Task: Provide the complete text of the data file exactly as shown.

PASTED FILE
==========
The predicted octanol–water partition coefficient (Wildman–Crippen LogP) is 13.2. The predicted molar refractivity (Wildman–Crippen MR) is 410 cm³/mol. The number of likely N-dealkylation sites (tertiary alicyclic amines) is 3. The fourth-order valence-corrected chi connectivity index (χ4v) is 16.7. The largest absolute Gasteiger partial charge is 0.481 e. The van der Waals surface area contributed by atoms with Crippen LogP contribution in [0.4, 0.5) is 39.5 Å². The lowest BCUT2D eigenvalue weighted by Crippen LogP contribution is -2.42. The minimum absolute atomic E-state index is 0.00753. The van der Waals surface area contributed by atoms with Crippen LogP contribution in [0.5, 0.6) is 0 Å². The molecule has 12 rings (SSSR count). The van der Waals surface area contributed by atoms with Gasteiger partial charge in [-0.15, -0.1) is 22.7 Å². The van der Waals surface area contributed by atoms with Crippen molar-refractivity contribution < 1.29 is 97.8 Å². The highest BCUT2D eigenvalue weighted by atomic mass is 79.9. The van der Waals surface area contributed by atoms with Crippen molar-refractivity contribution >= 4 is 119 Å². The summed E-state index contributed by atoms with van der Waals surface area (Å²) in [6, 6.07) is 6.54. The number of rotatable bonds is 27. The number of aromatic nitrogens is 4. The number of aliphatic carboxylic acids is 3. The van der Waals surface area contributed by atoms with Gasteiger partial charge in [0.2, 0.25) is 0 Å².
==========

The predicted octanol–water partition coefficient (Wildman–Crippen LogP) is 13.2. The predicted molar refractivity (Wildman–Crippen MR) is 410 cm³/mol. The number of likely N-dealkylation sites (tertiary alicyclic amines) is 3. The fourth-order valence-corrected chi connectivity index (χ4v) is 16.7. The largest absolute Gasteiger partial charge is 0.481 e. The van der Waals surface area contributed by atoms with Crippen LogP contribution in [0.4, 0.5) is 39.5 Å². The lowest BCUT2D eigenvalue weighted by Crippen LogP contribution is -2.42. The minimum absolute atomic E-state index is 0.00753. The van der Waals surface area contributed by atoms with Crippen LogP contribution in [0.5, 0.6) is 0 Å². The molecule has 12 rings (SSSR count). The van der Waals surface area contributed by atoms with Gasteiger partial charge in [-0.15, -0.1) is 22.7 Å². The van der Waals surface area contributed by atoms with Crippen molar-refractivity contribution < 1.29 is 97.8 Å². The highest BCUT2D eigenvalue weighted by atomic mass is 79.9. The van der Waals surface area contributed by atoms with Crippen molar-refractivity contribution >= 4 is 119 Å². The summed E-state index contributed by atoms with van der Waals surface area (Å²) in [6, 6.07) is 6.54. The number of rotatable bonds is 27. The number of aromatic nitrogens is 4. The number of aliphatic carboxylic acids is 3. The van der Waals surface area contributed by atoms with Gasteiger partial charge in [0.2, 0.25) is 0 Å².